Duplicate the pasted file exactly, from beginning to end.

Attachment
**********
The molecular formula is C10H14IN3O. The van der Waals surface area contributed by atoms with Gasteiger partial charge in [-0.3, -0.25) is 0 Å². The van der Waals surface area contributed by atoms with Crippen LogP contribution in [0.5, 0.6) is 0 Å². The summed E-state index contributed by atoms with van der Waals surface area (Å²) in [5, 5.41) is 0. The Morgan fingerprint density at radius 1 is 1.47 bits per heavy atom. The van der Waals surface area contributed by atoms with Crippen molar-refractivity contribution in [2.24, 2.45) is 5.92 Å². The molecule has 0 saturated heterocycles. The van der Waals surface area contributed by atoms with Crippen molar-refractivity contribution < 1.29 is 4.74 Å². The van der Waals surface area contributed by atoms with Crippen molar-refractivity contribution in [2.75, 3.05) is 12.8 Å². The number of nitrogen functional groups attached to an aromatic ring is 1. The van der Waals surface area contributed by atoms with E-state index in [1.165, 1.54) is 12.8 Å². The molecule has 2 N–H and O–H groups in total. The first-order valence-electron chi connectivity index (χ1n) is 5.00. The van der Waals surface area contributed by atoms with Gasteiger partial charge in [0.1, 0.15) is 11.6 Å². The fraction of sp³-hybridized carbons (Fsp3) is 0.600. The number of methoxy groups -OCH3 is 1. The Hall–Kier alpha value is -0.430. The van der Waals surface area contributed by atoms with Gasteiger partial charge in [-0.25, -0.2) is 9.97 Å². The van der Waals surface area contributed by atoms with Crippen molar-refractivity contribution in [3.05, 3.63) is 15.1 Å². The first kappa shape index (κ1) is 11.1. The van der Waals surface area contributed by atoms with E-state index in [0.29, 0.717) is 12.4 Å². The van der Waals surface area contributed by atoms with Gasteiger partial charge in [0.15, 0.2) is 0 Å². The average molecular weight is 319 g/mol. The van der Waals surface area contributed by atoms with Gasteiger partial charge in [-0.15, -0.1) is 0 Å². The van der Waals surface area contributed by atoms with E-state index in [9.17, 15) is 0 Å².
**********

The molecular formula is C10H14IN3O. The van der Waals surface area contributed by atoms with Gasteiger partial charge in [-0.3, -0.25) is 0 Å². The van der Waals surface area contributed by atoms with Crippen LogP contribution in [0.5, 0.6) is 0 Å². The summed E-state index contributed by atoms with van der Waals surface area (Å²) in [5, 5.41) is 0. The Morgan fingerprint density at radius 1 is 1.47 bits per heavy atom. The van der Waals surface area contributed by atoms with Crippen molar-refractivity contribution in [2.24, 2.45) is 5.92 Å². The molecule has 0 saturated heterocycles. The van der Waals surface area contributed by atoms with Crippen molar-refractivity contribution < 1.29 is 4.74 Å². The van der Waals surface area contributed by atoms with Crippen molar-refractivity contribution in [2.75, 3.05) is 12.8 Å². The number of nitrogen functional groups attached to an aromatic ring is 1. The van der Waals surface area contributed by atoms with E-state index in [1.165, 1.54) is 12.8 Å². The molecule has 2 N–H and O–H groups in total. The first-order valence-electron chi connectivity index (χ1n) is 5.00. The van der Waals surface area contributed by atoms with Gasteiger partial charge in [0.1, 0.15) is 11.6 Å². The fraction of sp³-hybridized carbons (Fsp3) is 0.600. The number of methoxy groups -OCH3 is 1. The Hall–Kier alpha value is -0.430. The van der Waals surface area contributed by atoms with Gasteiger partial charge in [-0.25, -0.2) is 9.97 Å². The van der Waals surface area contributed by atoms with Crippen molar-refractivity contribution in [3.05, 3.63) is 15.1 Å². The first kappa shape index (κ1) is 11.1. The van der Waals surface area contributed by atoms with E-state index in [0.29, 0.717) is 12.4 Å². The van der Waals surface area contributed by atoms with Gasteiger partial charge in [0.15, 0.2) is 0 Å². The average molecular weight is 319 g/mol. The van der Waals surface area contributed by atoms with Gasteiger partial charge in [-0.15, -0.1) is 0 Å². The van der Waals surface area contributed by atoms with E-state index in [9.17, 15) is 0 Å².